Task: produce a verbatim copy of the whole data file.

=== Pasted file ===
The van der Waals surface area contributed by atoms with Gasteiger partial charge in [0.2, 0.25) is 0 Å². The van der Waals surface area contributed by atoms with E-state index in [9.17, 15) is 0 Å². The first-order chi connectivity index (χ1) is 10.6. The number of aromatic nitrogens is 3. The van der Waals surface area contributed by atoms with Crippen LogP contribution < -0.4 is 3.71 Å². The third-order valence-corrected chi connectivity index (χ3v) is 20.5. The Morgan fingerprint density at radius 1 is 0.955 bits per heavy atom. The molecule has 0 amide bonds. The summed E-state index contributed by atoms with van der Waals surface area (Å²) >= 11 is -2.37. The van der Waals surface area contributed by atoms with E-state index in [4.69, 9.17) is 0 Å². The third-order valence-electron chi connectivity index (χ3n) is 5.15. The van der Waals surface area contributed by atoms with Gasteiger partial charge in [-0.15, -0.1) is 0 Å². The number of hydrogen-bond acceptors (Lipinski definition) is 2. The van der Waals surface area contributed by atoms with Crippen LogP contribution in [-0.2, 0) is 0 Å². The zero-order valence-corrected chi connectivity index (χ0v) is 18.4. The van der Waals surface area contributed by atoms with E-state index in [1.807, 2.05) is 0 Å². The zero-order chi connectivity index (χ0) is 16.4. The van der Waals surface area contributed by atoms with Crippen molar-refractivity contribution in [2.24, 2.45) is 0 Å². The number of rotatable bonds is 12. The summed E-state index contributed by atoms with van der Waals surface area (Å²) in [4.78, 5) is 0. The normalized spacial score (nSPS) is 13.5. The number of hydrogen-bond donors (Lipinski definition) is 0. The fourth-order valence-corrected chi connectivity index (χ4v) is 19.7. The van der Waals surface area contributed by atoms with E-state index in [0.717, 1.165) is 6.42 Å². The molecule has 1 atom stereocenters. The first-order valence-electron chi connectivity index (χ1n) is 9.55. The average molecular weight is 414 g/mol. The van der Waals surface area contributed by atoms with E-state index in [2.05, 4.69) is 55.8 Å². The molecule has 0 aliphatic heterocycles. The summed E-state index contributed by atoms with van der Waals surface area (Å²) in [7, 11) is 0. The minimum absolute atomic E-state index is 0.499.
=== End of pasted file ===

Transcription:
The van der Waals surface area contributed by atoms with Gasteiger partial charge in [0.2, 0.25) is 0 Å². The van der Waals surface area contributed by atoms with E-state index in [9.17, 15) is 0 Å². The first-order chi connectivity index (χ1) is 10.6. The number of aromatic nitrogens is 3. The van der Waals surface area contributed by atoms with Crippen LogP contribution < -0.4 is 3.71 Å². The third-order valence-corrected chi connectivity index (χ3v) is 20.5. The Morgan fingerprint density at radius 1 is 0.955 bits per heavy atom. The molecule has 0 amide bonds. The summed E-state index contributed by atoms with van der Waals surface area (Å²) >= 11 is -2.37. The van der Waals surface area contributed by atoms with E-state index in [4.69, 9.17) is 0 Å². The third-order valence-electron chi connectivity index (χ3n) is 5.15. The van der Waals surface area contributed by atoms with Gasteiger partial charge in [-0.15, -0.1) is 0 Å². The number of hydrogen-bond acceptors (Lipinski definition) is 2. The van der Waals surface area contributed by atoms with Crippen LogP contribution in [-0.2, 0) is 0 Å². The zero-order valence-corrected chi connectivity index (χ0v) is 18.4. The van der Waals surface area contributed by atoms with E-state index in [1.807, 2.05) is 0 Å². The zero-order chi connectivity index (χ0) is 16.4. The van der Waals surface area contributed by atoms with Crippen molar-refractivity contribution in [2.24, 2.45) is 0 Å². The number of rotatable bonds is 12. The summed E-state index contributed by atoms with van der Waals surface area (Å²) in [4.78, 5) is 0. The normalized spacial score (nSPS) is 13.5. The number of hydrogen-bond donors (Lipinski definition) is 0. The fourth-order valence-corrected chi connectivity index (χ4v) is 19.7. The van der Waals surface area contributed by atoms with E-state index in [0.717, 1.165) is 6.42 Å². The molecule has 1 atom stereocenters. The first-order valence-electron chi connectivity index (χ1n) is 9.55. The average molecular weight is 414 g/mol. The van der Waals surface area contributed by atoms with E-state index in [2.05, 4.69) is 55.8 Å². The molecule has 0 aliphatic heterocycles. The summed E-state index contributed by atoms with van der Waals surface area (Å²) in [7, 11) is 0. The minimum absolute atomic E-state index is 0.499.